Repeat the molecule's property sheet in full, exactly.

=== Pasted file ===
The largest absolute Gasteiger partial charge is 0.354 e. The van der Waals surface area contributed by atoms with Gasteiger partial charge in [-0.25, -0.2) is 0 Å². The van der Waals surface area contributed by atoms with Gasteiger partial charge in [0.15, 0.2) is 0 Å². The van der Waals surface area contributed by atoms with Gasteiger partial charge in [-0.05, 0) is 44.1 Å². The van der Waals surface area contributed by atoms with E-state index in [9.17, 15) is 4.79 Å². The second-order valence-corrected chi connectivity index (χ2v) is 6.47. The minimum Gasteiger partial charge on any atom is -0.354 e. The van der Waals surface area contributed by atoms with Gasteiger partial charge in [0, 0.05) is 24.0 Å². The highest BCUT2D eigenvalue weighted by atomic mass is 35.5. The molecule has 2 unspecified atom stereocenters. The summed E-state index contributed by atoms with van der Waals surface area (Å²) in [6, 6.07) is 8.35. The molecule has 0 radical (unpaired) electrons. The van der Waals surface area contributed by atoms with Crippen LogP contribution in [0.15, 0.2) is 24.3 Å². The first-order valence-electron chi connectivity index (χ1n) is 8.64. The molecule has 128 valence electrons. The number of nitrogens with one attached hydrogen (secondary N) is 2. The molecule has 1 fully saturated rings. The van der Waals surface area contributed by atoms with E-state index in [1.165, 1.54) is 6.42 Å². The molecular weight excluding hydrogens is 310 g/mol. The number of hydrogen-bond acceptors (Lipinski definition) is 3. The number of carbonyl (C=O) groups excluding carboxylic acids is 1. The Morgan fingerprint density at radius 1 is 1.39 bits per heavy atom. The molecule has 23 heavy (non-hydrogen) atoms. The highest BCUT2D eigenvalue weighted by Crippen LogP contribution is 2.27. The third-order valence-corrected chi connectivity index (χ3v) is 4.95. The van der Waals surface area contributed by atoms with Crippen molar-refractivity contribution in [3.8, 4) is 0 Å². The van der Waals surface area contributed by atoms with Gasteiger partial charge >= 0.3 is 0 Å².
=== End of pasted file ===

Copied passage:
The largest absolute Gasteiger partial charge is 0.354 e. The van der Waals surface area contributed by atoms with Gasteiger partial charge in [-0.25, -0.2) is 0 Å². The van der Waals surface area contributed by atoms with Gasteiger partial charge in [0.15, 0.2) is 0 Å². The van der Waals surface area contributed by atoms with Gasteiger partial charge in [-0.05, 0) is 44.1 Å². The van der Waals surface area contributed by atoms with E-state index in [9.17, 15) is 4.79 Å². The second-order valence-corrected chi connectivity index (χ2v) is 6.47. The minimum Gasteiger partial charge on any atom is -0.354 e. The van der Waals surface area contributed by atoms with Gasteiger partial charge in [0, 0.05) is 24.0 Å². The highest BCUT2D eigenvalue weighted by atomic mass is 35.5. The molecule has 2 unspecified atom stereocenters. The summed E-state index contributed by atoms with van der Waals surface area (Å²) in [6, 6.07) is 8.35. The molecule has 0 radical (unpaired) electrons. The van der Waals surface area contributed by atoms with Crippen LogP contribution in [0.15, 0.2) is 24.3 Å². The first-order valence-electron chi connectivity index (χ1n) is 8.64. The molecule has 128 valence electrons. The number of nitrogens with one attached hydrogen (secondary N) is 2. The molecule has 1 fully saturated rings. The van der Waals surface area contributed by atoms with E-state index in [1.165, 1.54) is 6.42 Å². The molecular weight excluding hydrogens is 310 g/mol. The number of hydrogen-bond acceptors (Lipinski definition) is 3. The number of carbonyl (C=O) groups excluding carboxylic acids is 1. The Morgan fingerprint density at radius 1 is 1.39 bits per heavy atom. The molecule has 23 heavy (non-hydrogen) atoms. The highest BCUT2D eigenvalue weighted by Crippen LogP contribution is 2.27. The third-order valence-corrected chi connectivity index (χ3v) is 4.95. The van der Waals surface area contributed by atoms with Crippen molar-refractivity contribution in [3.8, 4) is 0 Å². The van der Waals surface area contributed by atoms with Gasteiger partial charge >= 0.3 is 0 Å².